L-LANGUAGE: This should make up the bulk of your SOI. Your language and how you’ve shaped it is vitally important as your analysis of your own language will demonstrate that you understand how language can be used to in other works to persuade, which as we read earlier, is the whole point.

A-AUDIENCE: This is sort of a given in your case but you should mention at least one way you’ve catered to your specific audience of your peers and teachers- how have you shaped your language or form or argument to fit your audience? I would be v impressed if a student wrote about the duality of their audience and how they shaped their speech to cater to both their highly educated teachers and their peers.

P-PURPOSE: Your purpose is not to get a good grade. Nor is it to persuade your audience. LIKE YES, I KNOW that both of those things are your purpose here but get specific. Like I mentioned in the post about your speech, your purpose needs to be something like:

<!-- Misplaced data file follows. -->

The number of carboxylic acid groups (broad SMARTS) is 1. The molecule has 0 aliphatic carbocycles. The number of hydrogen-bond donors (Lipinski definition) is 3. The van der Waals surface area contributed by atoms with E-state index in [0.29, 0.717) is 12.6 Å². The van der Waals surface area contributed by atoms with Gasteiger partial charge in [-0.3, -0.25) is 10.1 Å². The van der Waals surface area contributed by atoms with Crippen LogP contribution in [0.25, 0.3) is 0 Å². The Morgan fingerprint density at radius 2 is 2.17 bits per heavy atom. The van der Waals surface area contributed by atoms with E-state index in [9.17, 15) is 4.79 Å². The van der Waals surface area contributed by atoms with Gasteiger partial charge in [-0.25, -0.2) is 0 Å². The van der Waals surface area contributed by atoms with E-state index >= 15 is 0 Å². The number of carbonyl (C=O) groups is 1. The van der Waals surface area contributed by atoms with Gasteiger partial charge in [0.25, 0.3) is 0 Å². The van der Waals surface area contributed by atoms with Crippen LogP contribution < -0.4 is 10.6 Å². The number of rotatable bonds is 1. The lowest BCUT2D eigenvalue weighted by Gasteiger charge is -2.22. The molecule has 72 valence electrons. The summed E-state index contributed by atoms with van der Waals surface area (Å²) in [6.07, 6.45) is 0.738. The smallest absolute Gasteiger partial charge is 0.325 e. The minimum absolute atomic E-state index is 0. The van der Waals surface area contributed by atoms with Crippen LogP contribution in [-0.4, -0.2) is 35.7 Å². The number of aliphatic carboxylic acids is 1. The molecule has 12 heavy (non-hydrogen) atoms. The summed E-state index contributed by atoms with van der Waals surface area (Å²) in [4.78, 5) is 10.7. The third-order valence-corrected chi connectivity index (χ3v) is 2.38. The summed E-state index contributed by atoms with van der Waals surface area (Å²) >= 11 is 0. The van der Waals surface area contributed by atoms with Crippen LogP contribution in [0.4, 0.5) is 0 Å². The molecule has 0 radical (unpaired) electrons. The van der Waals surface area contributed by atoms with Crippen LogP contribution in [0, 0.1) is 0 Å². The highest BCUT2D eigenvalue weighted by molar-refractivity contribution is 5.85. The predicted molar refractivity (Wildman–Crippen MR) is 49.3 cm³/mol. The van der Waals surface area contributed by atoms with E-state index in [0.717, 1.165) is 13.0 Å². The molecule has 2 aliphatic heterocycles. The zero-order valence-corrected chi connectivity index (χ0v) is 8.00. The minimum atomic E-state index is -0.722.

• Convince my audience to sign up for the organ donation program
  • Convince my audience to donate a blanket this winter
  • Make my audience feel guilty about eating chocolate and therefore buy fair trade chocolate

And then you can discuss how your purpose fits with your audience, language, form and argument. The last example came straight from a student I watched present last year who opened her speech by offering around chocolate which nearly everyone took and ate while she systemically described the slave trade which exists to support our sugary, creamy addiction. At the end of her speech, she offered some more chocolate. The response was quite different. It was a great hook and closer and I hope she discussed it in relation to her audience and purpose in her SOI (I do not know- she was not my student, sadly)

A-ARGUMENT: The MOST important part of ANY writing you do in AOS  2 is ARGUMENT. You need to articulate the structure of your argument and how it is ultimately persuasive due to the audience and purpose you have and how you intend to further the progression of your argument in the form and the language of your speech. This is what underpins your entire speech and therefore your SOI.

Questions?

Yes, you can use first person (though check with your teacher first, I’ve heard some get funny about this. Generally speaking though, first person is fine and I personally prefer it IN A SOI)